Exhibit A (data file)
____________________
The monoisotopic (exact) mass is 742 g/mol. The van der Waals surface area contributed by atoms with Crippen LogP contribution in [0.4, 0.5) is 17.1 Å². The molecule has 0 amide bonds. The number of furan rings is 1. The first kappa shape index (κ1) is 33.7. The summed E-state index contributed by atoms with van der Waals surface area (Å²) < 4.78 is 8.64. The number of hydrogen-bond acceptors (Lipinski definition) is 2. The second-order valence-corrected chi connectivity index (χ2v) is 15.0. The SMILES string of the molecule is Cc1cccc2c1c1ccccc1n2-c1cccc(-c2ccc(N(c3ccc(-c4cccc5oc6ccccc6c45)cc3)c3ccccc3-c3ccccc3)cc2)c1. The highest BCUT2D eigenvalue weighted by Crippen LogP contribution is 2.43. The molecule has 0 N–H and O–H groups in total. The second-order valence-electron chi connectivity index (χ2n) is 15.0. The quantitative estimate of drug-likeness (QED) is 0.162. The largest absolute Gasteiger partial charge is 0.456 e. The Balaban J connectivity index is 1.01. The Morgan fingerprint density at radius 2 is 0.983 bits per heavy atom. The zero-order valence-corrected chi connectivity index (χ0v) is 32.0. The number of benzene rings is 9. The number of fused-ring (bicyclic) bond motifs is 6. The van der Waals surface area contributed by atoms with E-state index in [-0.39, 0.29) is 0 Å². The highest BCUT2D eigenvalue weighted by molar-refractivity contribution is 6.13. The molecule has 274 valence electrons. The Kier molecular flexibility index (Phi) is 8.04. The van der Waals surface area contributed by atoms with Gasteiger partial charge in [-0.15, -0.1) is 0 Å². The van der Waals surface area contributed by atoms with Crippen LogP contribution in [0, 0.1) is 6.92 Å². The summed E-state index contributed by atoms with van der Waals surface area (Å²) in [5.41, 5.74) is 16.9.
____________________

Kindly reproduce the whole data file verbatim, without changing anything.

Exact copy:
The monoisotopic (exact) mass is 742 g/mol. The van der Waals surface area contributed by atoms with Crippen LogP contribution in [0.4, 0.5) is 17.1 Å². The molecule has 0 amide bonds. The number of furan rings is 1. The first kappa shape index (κ1) is 33.7. The summed E-state index contributed by atoms with van der Waals surface area (Å²) < 4.78 is 8.64. The number of hydrogen-bond acceptors (Lipinski definition) is 2. The second-order valence-corrected chi connectivity index (χ2v) is 15.0. The SMILES string of the molecule is Cc1cccc2c1c1ccccc1n2-c1cccc(-c2ccc(N(c3ccc(-c4cccc5oc6ccccc6c45)cc3)c3ccccc3-c3ccccc3)cc2)c1. The highest BCUT2D eigenvalue weighted by Crippen LogP contribution is 2.43. The molecule has 0 N–H and O–H groups in total. The second-order valence-electron chi connectivity index (χ2n) is 15.0. The quantitative estimate of drug-likeness (QED) is 0.162. The largest absolute Gasteiger partial charge is 0.456 e. The Balaban J connectivity index is 1.01. The Morgan fingerprint density at radius 2 is 0.983 bits per heavy atom. The zero-order valence-corrected chi connectivity index (χ0v) is 32.0. The number of benzene rings is 9. The number of fused-ring (bicyclic) bond motifs is 6. The van der Waals surface area contributed by atoms with E-state index in [-0.39, 0.29) is 0 Å². The highest BCUT2D eigenvalue weighted by molar-refractivity contribution is 6.13. The molecule has 274 valence electrons. The Kier molecular flexibility index (Phi) is 8.04. The van der Waals surface area contributed by atoms with Gasteiger partial charge in [-0.15, -0.1) is 0 Å². The van der Waals surface area contributed by atoms with Crippen LogP contribution in [0, 0.1) is 6.92 Å². The summed E-state index contributed by atoms with van der Waals surface area (Å²) in [5.41, 5.74) is 16.9.